As a game enthusiast, and former ‘hard core’ gamer myself, I understand the bond player (customer) wants to experience with the avatar that represents his actions in the virtual world to which it is bound (product). Being ‘blessed’ as the Americans would say with a functioning brain, I can also understand the impulse on behalf of the game developer (company) to cater to, and indeed pander to, its customer base. The simplistic formula for this reasoning being:
Customer satisfaction (A) = Sales (B) = share holder satisfaction (C)
Thus without A there will be no B, and therefore no C, and without C bad things happen. So bad in fact that there may not be a next time. Thus, it is important to sort out how to get your A, so that when you promise C with tremendous B it actually goes to plan.
It may seem logical then to involve the customer base in this way – very openly asking them to choose from, in this case six, different hair styles on a female protagonist whose body shape, face, and clothes are otherwise pre-determined. A small nod to the customers then, hardly life changing, as they decide whether or not they’d rather play a blonde, brunette, or tomboy lesbian. Shockingly, the votes for model number five – the Barbie-blonde battle bimbo straight off the set of Baywatch led the public poll from day one, comfortably held a commanding lead throughout the polling window, and closed, utterly predictably well ahead of her counterparts. Up to this point, nothing had happened which I could not have told the fine gentlemen at BioWare during the meeting they had proposing this polling of their customer base. The reason I could have done this and a room full of people at BioWare Inc. could not is because unlike them I have been amongst their target audience in their natural environment, the Internet. I have been exposed to the unimaginable levels of their depravity and delinquency, their childish tantrums and irrational ways. Why have they not you rightly ask – simple, they have jobs – namely game development, and a place to live, bills to pay, and probably even a wife to please; they, like good drug dealers, do not partake in their own product. So the situation arose that, armed with good intent, they stumbled blindly into the proverbial minefield of anonymous voting through a social networking website, and struck a detonator on their very first step.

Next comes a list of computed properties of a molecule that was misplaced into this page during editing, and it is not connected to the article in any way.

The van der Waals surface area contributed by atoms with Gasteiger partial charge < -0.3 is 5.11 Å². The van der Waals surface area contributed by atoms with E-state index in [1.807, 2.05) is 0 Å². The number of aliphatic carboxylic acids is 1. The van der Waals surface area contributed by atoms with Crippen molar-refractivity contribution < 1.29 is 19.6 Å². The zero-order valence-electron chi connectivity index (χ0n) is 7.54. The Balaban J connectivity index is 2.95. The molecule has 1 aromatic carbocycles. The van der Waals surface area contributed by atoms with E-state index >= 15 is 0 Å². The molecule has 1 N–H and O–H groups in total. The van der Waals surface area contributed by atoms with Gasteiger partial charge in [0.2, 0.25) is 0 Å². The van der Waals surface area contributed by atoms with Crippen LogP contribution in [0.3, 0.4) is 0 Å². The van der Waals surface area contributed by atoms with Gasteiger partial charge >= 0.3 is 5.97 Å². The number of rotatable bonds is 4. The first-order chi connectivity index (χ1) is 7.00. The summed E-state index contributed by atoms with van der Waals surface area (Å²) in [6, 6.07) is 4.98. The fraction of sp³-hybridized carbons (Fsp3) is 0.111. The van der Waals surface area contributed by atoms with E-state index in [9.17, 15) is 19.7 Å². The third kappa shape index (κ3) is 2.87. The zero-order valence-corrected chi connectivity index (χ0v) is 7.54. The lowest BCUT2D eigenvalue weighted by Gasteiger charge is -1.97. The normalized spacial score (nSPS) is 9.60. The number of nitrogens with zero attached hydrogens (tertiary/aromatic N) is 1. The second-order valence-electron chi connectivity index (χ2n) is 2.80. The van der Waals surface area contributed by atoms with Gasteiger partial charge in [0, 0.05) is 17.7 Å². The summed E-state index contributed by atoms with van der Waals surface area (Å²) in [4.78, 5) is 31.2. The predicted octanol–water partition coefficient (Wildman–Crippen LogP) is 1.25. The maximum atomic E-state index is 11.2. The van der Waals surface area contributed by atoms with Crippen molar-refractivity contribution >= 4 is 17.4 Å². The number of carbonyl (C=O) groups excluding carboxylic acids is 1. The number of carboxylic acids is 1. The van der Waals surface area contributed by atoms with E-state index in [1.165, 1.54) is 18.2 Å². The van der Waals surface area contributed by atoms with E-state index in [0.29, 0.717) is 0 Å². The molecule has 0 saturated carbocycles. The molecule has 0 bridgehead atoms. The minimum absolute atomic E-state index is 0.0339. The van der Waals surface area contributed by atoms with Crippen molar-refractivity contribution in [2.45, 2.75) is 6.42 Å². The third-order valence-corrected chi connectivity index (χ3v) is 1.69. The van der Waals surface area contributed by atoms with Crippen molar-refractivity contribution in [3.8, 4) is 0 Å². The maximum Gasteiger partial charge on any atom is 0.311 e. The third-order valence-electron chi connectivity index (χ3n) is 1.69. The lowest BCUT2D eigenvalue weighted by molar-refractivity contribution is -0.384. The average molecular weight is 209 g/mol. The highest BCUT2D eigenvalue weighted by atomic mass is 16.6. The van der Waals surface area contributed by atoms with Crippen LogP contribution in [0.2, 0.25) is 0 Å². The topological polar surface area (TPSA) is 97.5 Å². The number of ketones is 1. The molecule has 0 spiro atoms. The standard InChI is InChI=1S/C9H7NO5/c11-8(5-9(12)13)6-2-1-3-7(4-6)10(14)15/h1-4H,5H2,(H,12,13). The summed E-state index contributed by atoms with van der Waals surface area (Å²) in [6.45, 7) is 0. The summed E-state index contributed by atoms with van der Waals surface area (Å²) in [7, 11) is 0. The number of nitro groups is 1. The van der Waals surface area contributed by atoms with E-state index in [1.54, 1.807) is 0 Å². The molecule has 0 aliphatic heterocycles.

I should be clear that I do not intend to play their game, nor would I care if the protagonist were male or female, blonde or brunette, so long as the gameplay was enjoyable. Paying money to waste one’s time is only rational after all if that time is spent enjoying the experience. The question no one seems to have asked is “do you think it is important if the protagonist sports a flowing coupe soleil or military-issue buzz cut?” More importantly still is the question “can we trust you to make even the most minor decisions in an open democracy?” the answer to which it should be readily obvious is a resounding ‘no.’
Still, I was un-phased, apathetic, and ready to move on with the myriad other impulses vying for my limited attention but for one thing. The poll sparked the inevitable debate – much like real, or shall we say, meaningful elections having more to do with the fate of this world rather than a virtual one. The accusations flew across the web, clogging even the most expansive broadband with the inane chatter of slighted egos and stubbed noses. Fans of the franchise penned book-length rebuttals to the voting results quoting in their desperation the cliché wisdoms of long-dead philosophers who could not have conceived of the pettiness of their contrite lamentations; “to be or not to be” not quite on par with “to dye or not to dye.” From out of the rotten woodworks of the fence around the gaming paddock came poets and preachers, visionaries and heroes, all denouncing with unabated indignation the makeover of their beloved heroine, Captain Shepard. Normally, I would not have cared, but in this case they tunneled their way back into my otherwise impregnable sphere by invoking the ‘F-word’ – feminism.
In the world of computer gaming, girls are relative newcomers, and still a clear minority. Nevertheless they are on the rise as part of the above-mentioned group, and likely here to stay. The grand irony crashes like Thor’s own lightning from the sky when they take exception to the hairstyle of a virtual female protagonist in a male-dominated, virtual world. It gets worse when you consider that the issue of believing in equal rights for men and women is diluted to the point where forum wars erupt over whether or not a fictional blonde woman should be entrusted with the fate of a virtual world. Indeed, how could she possible save humanity from the alien threat so encumbered by her golden locks? I must stress again that her face, her gender, her wardrobe and indeed her available dialogue was all predetermined without the bother of an online poll, as it has been in games of old, without any need for eViolence and name calling. Am I crazy or is the very fact that a beautiful, luscious, longhaired protagonist can save the world in a fictional game the very cornerstone of the entire medium? Even Mrs.Thatcher during her boldest years dared not grow hers out so far as to touch the base of her neck, so I ask where else but a video game can a heroine be at once physically appealing to the lowest common denominator, predominantly 12-year-old male audience and massacre aliens with a laser gun on fully-automatic?
This one, I fear, is going to fester.